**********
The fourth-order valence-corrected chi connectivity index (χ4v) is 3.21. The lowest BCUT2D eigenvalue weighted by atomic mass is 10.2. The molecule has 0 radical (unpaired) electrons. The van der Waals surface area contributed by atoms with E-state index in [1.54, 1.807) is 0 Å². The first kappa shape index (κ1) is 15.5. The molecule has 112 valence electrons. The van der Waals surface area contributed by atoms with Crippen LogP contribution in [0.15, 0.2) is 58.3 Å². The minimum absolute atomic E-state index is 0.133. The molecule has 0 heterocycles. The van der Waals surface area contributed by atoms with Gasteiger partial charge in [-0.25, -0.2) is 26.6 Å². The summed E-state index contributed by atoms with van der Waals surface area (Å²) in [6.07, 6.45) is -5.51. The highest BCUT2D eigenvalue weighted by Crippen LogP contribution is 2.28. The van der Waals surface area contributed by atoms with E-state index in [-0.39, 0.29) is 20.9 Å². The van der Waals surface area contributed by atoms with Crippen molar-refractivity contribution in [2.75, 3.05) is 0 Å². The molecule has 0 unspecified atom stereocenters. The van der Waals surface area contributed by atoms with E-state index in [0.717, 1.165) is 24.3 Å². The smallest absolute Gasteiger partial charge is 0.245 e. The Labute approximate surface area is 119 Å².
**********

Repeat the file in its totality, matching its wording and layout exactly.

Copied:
The fourth-order valence-corrected chi connectivity index (χ4v) is 3.21. The lowest BCUT2D eigenvalue weighted by atomic mass is 10.2. The molecule has 0 radical (unpaired) electrons. The van der Waals surface area contributed by atoms with E-state index in [1.54, 1.807) is 0 Å². The first kappa shape index (κ1) is 15.5. The molecule has 112 valence electrons. The van der Waals surface area contributed by atoms with Crippen LogP contribution in [0.15, 0.2) is 58.3 Å². The minimum absolute atomic E-state index is 0.133. The molecule has 0 heterocycles. The van der Waals surface area contributed by atoms with Gasteiger partial charge in [-0.25, -0.2) is 26.6 Å². The summed E-state index contributed by atoms with van der Waals surface area (Å²) in [6.07, 6.45) is -5.51. The highest BCUT2D eigenvalue weighted by Crippen LogP contribution is 2.28. The van der Waals surface area contributed by atoms with E-state index in [-0.39, 0.29) is 20.9 Å². The van der Waals surface area contributed by atoms with Crippen molar-refractivity contribution in [2.75, 3.05) is 0 Å². The molecule has 0 unspecified atom stereocenters. The van der Waals surface area contributed by atoms with E-state index in [0.717, 1.165) is 24.3 Å². The smallest absolute Gasteiger partial charge is 0.245 e. The Labute approximate surface area is 119 Å².